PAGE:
Australia is the largest trading partner for many Oceanic states and is the region’s largest donor. Along with New Zealand, Australia shares the strongest cultural ties with Oceanic states and the two countries, along with France, play a vital role in Oceania’s security and disaster response efforts. In late 2018, Australia announced its Pacific Step-Up, an initiative reaffirming and strengthening its role in the south Pacific in light of increased Chinese influence. The Step-Up seeks to increase Australia’s economic role in the region, already standing at $7.38 billion in Official Development Assistance as well as committing to $1.27 billion in military aid over the next 30 years. In spite of its renewed commitments, Australia’s refusal to include climate science-based agendas and take seriously the climate-related threats facing PICs in its regional foreign policy initiatives, plus its coal export’s contribution to global emissions, have undermined Australia’s regional leadership and standing in Oceania.
New Zealand plays a similar role and its Pacific Reset is similar to the Step-Up. New Zealand’s Official Development Assistance to the region, $1.51 billion, is second to Australia’s. New Zealand’s trade with PICs amounts to $2.39 billion. New Zealand has raised the priority placed on the Defence Force’s ability to operate in the South Pacific to the same level as New Zealand’s territory, the Southern Ocean and Antarctica. Recognizing the climate challenges facing Pacific Island states, the New Zealand Defence Force may be faced with more frequent and concurrent operational commitments, which may reduce readiness for other requirements. Further, the country has a variety of shared cultural initiatives and worker programs for Pacific island nationals. Unlike Australia, New Zealand is a productive partner on climate issues.
France played a dominant colonial role in Oceania during the late 19th century. Today, New Caledonia, Wallis and Futuna, and French Polynesia are French territories. 93% of France’s exclusive economic zones (EEZs) are located in the Indian and Pacific Oceans. France is a key partner in the FRANZ Agreement, has approximately 8,000 troops stationed in Oceania, and pledged support to combat growing Chinese influence in the region in 2019 through its new strategy for an inclusive Pacific. France has played an important international role in combating climate change, and future multilateral initiatives addressing climate security would do well to include France.
Japan played an imperial role in Oceania by holding League of Nation mandates over large swaths of Oceania after World War I. Today, Japan has translated its historic role into one of a shared Pacific island nation identity and plays a productive role through economic assistance and numerous climate initiatives. Since 2011, Japan has granted $1.1 billion in aid grants. Like the US and other Pacific allies, Japan recently committed to increasing its security contributions.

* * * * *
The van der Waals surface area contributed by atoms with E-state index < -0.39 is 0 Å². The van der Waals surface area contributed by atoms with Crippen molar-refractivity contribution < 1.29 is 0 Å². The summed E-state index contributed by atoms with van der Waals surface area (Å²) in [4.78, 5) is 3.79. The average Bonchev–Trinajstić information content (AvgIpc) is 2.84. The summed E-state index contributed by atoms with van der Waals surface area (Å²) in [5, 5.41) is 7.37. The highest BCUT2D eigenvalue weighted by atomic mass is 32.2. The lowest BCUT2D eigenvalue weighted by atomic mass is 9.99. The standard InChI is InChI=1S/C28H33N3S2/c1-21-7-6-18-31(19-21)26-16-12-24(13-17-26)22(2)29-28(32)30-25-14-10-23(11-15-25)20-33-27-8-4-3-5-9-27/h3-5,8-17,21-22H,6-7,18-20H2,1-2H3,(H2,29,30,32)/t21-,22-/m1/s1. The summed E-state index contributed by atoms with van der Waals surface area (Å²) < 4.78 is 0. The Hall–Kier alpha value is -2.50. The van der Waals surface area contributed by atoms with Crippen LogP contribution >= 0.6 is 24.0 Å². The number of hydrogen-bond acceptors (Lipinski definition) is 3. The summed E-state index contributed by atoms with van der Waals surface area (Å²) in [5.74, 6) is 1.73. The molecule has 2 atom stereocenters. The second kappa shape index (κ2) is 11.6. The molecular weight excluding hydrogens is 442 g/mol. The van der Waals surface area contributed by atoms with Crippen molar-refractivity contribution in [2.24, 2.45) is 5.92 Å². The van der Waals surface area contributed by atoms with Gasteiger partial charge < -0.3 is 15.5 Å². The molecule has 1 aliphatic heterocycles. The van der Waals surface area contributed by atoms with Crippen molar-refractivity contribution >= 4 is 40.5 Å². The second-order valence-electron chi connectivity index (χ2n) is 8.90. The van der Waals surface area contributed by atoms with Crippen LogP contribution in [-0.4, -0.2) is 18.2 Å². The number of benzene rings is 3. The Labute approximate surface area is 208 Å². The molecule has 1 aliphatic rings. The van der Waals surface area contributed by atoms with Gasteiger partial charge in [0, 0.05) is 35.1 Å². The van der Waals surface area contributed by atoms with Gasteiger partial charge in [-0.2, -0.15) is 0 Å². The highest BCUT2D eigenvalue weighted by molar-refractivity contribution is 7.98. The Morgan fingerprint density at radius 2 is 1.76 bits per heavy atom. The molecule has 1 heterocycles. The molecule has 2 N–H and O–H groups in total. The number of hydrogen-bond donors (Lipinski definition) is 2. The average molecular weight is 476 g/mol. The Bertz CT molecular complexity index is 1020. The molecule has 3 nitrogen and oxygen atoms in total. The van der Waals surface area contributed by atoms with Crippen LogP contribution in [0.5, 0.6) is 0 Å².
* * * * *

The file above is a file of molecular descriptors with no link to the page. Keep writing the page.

Policy Recommendations for US Government
As a result of the stakeholder analysis, the report suggests the following policy recommendations and considerations:
Early Warning and Risk Reduction
● The US Government’s scientific assets and capabilities in Hawaii, such as National
Oceanic and Atmospheric Administration resources, should be used to support the
FRANZ Agreement with early warning capabilities.
● Further, the US should seek to support the FRANZ Agreement and Oceanic states
through the Center for Excellence in Disaster Management and Humanitarian Assistance
(CFE-DM) Humanitarian and Disaster Response Training. Such efforts should focus on
building local capacity and ensure that FRANZ and other disaster response plans do not
crowd out or otherwise adversely affect local resources.
● US Official Development Assistance should be given in grants to the greatest degree
● US Development Finance Corporation, established in the 2018 BUILD Act, and USAID
projects should ensure infrastructure and development projects are both sustainable
economically and help address climate resilience and disaster preparedness. Further,
projects should address regional data and imagery deficiencies and programs should be
geared towards worker training and economic opportunity.
● In addition to infrastructure projects, Development Finance Corporation, funds should be allocated to Oceania to provide technical assistance geared towards increasing SIDS
capacity to assess contracts, avoid debt-trap deals, and partner with American firms.
● The Office of the US Trade Representative should grant Generalized System of Preferences trading status to Oceania’s small island developing states.
● The US Department of State should renew the 20-year Compacts of Free Association
with Federal States of Micronesia and the Republic of the Marshall Islands that are set to
expire in 2023, and Palau in 2024.
● The US Department of State should explore ways to increase work permits to the
mainland US from US territories in Oceania.
● US diplomatic engagement with the Pacific Islands Forum should be based out of respect for PIF’s renewed processes for regional leadership and economic development, as well as its ambitious climate change agenda.
● US Department of Defense funding should be allocated to address US military assets’
vulnerabilities to rising sea levels.
● USINDOPACOM should continue to support Multinational Planning Assistance Team
(MPAT) operations such as Tempest Express.
● USINDOPACOM should continue conduct operations like the Marine’s Koa Moana, and
should support the Army’s development of Oceania-specific Pacific Pathways programs.
● Development and/or military funding to the Republic of the Marshall Islands should be
allocated for cleaning up nuclear waste facilities stemming from past US testing.
● The Federal and State governments should seek global leadership on greenhouse gas
emissions abatement, renewable energy innovations, and re-establish US commitments to the Paris Agreement.
Download 67 pages full Report here : LYNDON B. JOHNSON, SCHOOL OF PUBLIC AFFAIRS, THE UNIVERSITY OF TEXAS AT AUSTIN